WASHINGTON (Reuters) – Freshman U.S. Representative Ross Spano was ousted by a challenger in the Florida Republican primary Tuesday amid a federal investigation into campaign finance violations from two years ago.
In a statement, Spano conceded defeat to Scott Franklin, a businessman and commissioner from the city of Lakeland. Spano has acknowledged mistakes with respect to campaign loans in 2018 but says they were unintentional.
“I’d like to thank the voters for giving me the honor and privilege of serving them in Congress for the last two years,” Spano said in the statement emailed by his campaign manager. “I’m proud of what we were able to accomplish the last two years and all the constituents that we were able to help.”
Spano trailed Franklin by 51.3% to 48.7%, according to preliminary results from Florida’s secretary of state. Both men are conservative Republicans.
Spano becomes the eighth member of Congress to lose his seat in a primary this year, joining four other Republicans and three Democrats.
Franklin, 55, a former Navy pilot, ran campaign ads highlighting the Justice Department’s investigation into Spano’s 2018 campaign.
Florida’s 15th District, which stretches east of Tampa, has been represented by a Republican for 25 years, and Spano won it by 6 points two years ago. But Democrats have named it as one of their top two targets in Florida for November. Former television news anchor Alan Cohn was leading in the district’s Democratic primary.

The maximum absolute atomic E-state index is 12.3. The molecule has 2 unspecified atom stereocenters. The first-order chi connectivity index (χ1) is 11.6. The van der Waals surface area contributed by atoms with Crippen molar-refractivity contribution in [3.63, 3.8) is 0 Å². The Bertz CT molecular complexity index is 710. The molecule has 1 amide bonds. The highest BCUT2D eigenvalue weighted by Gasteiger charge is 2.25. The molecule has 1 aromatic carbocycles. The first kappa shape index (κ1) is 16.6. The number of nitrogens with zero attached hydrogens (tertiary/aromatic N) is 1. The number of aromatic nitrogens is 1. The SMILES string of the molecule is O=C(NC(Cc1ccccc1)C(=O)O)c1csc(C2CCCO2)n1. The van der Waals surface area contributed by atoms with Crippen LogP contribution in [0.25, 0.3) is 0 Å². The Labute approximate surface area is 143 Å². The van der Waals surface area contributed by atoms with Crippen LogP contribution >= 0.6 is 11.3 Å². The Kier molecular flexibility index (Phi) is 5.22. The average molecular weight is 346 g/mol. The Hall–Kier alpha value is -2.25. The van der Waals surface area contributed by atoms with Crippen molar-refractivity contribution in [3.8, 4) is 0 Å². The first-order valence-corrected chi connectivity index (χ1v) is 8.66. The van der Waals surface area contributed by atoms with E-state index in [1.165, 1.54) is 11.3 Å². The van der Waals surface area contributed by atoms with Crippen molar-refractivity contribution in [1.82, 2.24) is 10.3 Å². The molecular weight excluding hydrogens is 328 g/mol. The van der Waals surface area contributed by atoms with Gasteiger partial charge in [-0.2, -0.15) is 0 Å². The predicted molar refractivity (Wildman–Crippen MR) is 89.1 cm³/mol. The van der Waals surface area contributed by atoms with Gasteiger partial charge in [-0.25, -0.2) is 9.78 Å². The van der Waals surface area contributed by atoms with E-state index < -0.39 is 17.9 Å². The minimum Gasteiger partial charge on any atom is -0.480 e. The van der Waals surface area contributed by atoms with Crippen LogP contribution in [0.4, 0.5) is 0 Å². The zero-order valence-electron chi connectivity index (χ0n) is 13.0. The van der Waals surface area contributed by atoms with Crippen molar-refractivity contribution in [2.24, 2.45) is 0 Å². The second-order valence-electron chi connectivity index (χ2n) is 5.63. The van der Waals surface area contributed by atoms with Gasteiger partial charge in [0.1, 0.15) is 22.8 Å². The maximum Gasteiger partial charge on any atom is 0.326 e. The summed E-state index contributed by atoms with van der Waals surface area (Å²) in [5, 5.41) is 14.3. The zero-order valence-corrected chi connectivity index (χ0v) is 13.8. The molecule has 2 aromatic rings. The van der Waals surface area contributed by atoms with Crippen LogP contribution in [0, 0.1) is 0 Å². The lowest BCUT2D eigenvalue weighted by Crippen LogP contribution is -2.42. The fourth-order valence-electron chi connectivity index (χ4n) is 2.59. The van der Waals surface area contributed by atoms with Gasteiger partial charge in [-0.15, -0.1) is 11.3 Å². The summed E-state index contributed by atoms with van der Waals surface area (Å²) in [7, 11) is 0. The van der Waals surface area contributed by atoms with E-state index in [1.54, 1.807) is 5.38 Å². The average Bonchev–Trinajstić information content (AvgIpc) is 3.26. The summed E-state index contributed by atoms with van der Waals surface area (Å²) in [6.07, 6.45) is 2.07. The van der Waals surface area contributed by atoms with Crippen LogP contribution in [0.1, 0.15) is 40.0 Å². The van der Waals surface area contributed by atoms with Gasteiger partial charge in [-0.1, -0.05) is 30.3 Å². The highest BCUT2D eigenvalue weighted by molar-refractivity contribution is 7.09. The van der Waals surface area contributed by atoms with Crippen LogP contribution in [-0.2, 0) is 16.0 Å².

- U.S. Representative Spano, who faces campaign finance probe, ousted in Florida primary
Non-partisan election analysts say it maintains a Republican lean.
Florida, Wyoming and Alaska all held primaries on Tuesday for seats in Congress. The outcomes will set the stage for elections in November to determine the balance of power in Washington, where the House of Representatives has a Democratic majority and the Senate is Republican-run.
The mayor of Miami-Dade County, Carlos Gimenez, won the Republican primary in Florida’s 26th Congressional District, which Republicans hope to snatch back from Democrats in November.
Democratic Representative Debbie Mucarsel-Powell, an immigrant from Ecuador, flipped the seat two years ago.
Gimenez, who is Cuban-born, was endorsed by President Donald Trump, even though Gimenez had said in 2016 that he would vote for Democrat Hillary Clinton. The Cook Political Report labels the 26th District a “toss-up” on Nov. 3.
In Florida’s 23rd Congressional District, Democratic Representative Debbie Wasserman Schultz easily fended off her third primary challenge in as many elections, defeating progressive community activist Jen Perelman.
Despite the federal campaign finance investigation that was disclosed last year, Spano had the support of House Republican Leader Kevin McCarthy and others in the Republican leadership.
But last week, another Florida Republican, Representative Matt Gaetz, warned the party against nominating Spano with the campaign finance probe going on.
“Nancy Pelosi and the Democrats are going to savage Ross Spano,” Gaetz, an ally of President Donald Trump, told callers in a tele-town hall, according to the Tampa Bay Times. “He’s a drag. He’s a drain. He won’t help the president get re-elected.”
In Florida’s 21st Congressional District, home to Trump’s Mar-a-Lago club, far-right activist Laura Loomer was leading in the Republican primary. But whoever wins is likely to face an uphill fight against Democratic Representative Lois Frankel in November.
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